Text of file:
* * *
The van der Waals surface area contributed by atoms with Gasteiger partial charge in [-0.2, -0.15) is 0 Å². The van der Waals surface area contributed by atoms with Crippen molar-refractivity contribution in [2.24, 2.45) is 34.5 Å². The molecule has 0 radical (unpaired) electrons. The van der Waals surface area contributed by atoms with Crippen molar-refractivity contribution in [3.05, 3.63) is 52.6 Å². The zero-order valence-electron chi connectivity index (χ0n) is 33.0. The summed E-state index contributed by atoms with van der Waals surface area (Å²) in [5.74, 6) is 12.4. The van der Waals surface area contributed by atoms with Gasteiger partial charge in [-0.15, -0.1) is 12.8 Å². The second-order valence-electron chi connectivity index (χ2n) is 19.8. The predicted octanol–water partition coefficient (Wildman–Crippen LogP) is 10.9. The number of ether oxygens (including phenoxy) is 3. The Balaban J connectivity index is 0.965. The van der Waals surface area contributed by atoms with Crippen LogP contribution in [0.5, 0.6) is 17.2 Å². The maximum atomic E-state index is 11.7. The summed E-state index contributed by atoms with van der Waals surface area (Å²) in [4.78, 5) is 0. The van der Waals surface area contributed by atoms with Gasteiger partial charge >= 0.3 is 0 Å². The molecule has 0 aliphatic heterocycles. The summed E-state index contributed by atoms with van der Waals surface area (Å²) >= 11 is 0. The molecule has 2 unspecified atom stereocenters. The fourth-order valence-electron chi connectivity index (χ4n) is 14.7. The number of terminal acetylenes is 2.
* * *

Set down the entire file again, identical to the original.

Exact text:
The van der Waals surface area contributed by atoms with Gasteiger partial charge in [-0.2, -0.15) is 0 Å². The van der Waals surface area contributed by atoms with Crippen molar-refractivity contribution in [2.24, 2.45) is 34.5 Å². The molecule has 0 radical (unpaired) electrons. The van der Waals surface area contributed by atoms with Crippen molar-refractivity contribution in [3.05, 3.63) is 52.6 Å². The zero-order valence-electron chi connectivity index (χ0n) is 33.0. The summed E-state index contributed by atoms with van der Waals surface area (Å²) in [5.74, 6) is 12.4. The van der Waals surface area contributed by atoms with Gasteiger partial charge in [-0.15, -0.1) is 12.8 Å². The second-order valence-electron chi connectivity index (χ2n) is 19.8. The predicted octanol–water partition coefficient (Wildman–Crippen LogP) is 10.9. The number of ether oxygens (including phenoxy) is 3. The Balaban J connectivity index is 0.965. The van der Waals surface area contributed by atoms with Crippen LogP contribution in [0.5, 0.6) is 17.2 Å². The maximum atomic E-state index is 11.7. The summed E-state index contributed by atoms with van der Waals surface area (Å²) in [4.78, 5) is 0. The van der Waals surface area contributed by atoms with Gasteiger partial charge >= 0.3 is 0 Å². The molecule has 0 aliphatic heterocycles. The summed E-state index contributed by atoms with van der Waals surface area (Å²) >= 11 is 0. The molecule has 2 unspecified atom stereocenters. The fourth-order valence-electron chi connectivity index (χ4n) is 14.7. The number of terminal acetylenes is 2.